Would you like put Christ’s love into action through sponsorship of one of the twelve children at the Chileleko Home?

Through sponsorship, you will have the opportunity to not only provide for the child financially, but to communicate with the child via email and take a mission trip to visit the child in Zimbabwe, if you desire to do so. This connection could be transformational for your sponsored child, as well as for you and your family. Your sponsorship of a child may be complete or partial, depending on the level of the sponsorship that you choose. The cost of the total care of each child at Chileleko, which includes housemothers for the home, education, clothing, food, utilities, and other needs is $1500 per month. Sponsorship is available in $25 a month increments up to the full $150 monthly; you may choose the level of sponsorship that you desire.

Take the opportunity to read a short biography below on each of the children at the Chileleko Home. If you would like to sponsor a child, you may email Cassy at or call her at 985-273-1193. You may also email steve at or call him at 985-249-1612. You may also donate through the website and indicate in the comments section which child you would like to sponsor. Of course, if you prefer not to sponsor a child, but to donate to the support of the home, we welcome your contributions.

Seven-month-old Chipo arrived at Chileleko in the spring of 2017. She was abandoned one night on the doorstep of a stranger. Chipo’s adjustment to the home has been difficult because she cries often at night and becomes frantic when left alone. Despite the frequent crying, she has a ready laugh when she is around the other children and is gradually adjusting to her new environment. She is reaching her developmental milestones as expected. The name Chipo means “gift.”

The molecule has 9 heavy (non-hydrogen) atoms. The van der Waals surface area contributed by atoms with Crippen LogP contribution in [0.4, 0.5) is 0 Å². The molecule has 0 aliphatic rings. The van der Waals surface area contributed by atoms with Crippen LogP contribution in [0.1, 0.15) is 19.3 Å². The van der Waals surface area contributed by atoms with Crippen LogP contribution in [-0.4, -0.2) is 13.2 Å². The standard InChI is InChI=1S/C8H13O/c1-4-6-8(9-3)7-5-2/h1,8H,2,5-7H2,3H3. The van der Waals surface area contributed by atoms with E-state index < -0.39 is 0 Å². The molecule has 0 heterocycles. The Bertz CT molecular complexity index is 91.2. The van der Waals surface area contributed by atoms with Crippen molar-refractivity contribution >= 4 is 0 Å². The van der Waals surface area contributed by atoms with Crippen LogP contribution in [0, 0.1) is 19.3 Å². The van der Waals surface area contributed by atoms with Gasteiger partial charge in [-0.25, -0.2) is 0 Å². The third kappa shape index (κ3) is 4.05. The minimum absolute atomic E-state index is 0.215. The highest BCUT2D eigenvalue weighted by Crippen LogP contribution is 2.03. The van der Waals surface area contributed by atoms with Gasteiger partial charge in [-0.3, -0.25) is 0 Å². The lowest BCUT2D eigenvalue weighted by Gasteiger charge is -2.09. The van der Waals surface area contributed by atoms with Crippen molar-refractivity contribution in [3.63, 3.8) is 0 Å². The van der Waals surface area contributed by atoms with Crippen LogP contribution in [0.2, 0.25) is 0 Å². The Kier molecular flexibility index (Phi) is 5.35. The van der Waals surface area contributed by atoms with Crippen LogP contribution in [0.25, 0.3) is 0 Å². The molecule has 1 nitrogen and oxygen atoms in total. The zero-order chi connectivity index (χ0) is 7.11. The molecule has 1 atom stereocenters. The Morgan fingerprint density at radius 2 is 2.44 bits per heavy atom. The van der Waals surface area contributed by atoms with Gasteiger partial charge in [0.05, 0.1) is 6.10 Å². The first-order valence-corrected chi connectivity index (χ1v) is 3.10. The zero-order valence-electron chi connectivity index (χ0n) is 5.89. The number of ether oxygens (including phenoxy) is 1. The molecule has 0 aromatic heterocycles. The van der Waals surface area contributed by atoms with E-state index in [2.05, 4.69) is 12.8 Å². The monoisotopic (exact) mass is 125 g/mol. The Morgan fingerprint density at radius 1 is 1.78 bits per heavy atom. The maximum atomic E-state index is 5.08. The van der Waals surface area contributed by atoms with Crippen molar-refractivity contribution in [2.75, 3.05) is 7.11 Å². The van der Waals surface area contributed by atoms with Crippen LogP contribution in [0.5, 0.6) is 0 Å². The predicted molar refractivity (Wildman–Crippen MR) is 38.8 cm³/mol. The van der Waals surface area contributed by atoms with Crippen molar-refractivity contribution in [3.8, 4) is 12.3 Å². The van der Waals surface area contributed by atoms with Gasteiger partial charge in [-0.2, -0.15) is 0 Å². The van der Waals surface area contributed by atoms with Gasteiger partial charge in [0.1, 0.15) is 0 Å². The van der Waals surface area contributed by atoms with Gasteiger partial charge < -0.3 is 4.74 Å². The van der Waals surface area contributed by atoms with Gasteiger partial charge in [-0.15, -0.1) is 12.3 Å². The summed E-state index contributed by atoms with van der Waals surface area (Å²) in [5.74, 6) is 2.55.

Six-month-old Shamma arrived at Chileleko in the spring of 2017. Shamma was abandoned at birth and rescued when someone heard her crying. She lived in a hospital for 6 months because no one could be found to care for her, that is, until Chileleko developed an opening. She has a serious illness for which she takes daily medication.

20-month-old Nyasha arrived at Chileleko in spring of 2017 at the age of 18 months. He was abandoned on the streets at age 12 months and was near death and barely breathing when found. He suffered from severe kwashiorkor and rickets. He was nursed back to health in the hospital, but lived there for 6 months because no one could be found to take him until an opening became available at Chileleleko. Nyasha is unable to walk, though it is believed that he walked at one time. He is crawling and beginning to take a few steps. He still has a swollen stomach due to malnutrition, but is gradually improving.

Twenty-two-month old Claude came to Chileleko in spring of 2017. His mother lives on the streets and is unable to care for him. He will remain at the home until his mother is able to provide a home and sustenance. Claude is a friendly boy who seems to have met his developmental milestones.

Four year old Chipo came to Chileleko in January of 2014. She is an only child whose mother passed away on December 23, 2013. Her father brought her to the home, stating that he was unable to take care of her. When she arrived, she was small for her age and appeared to be malnourished. As you can see, she is now very well nourished and is thriving.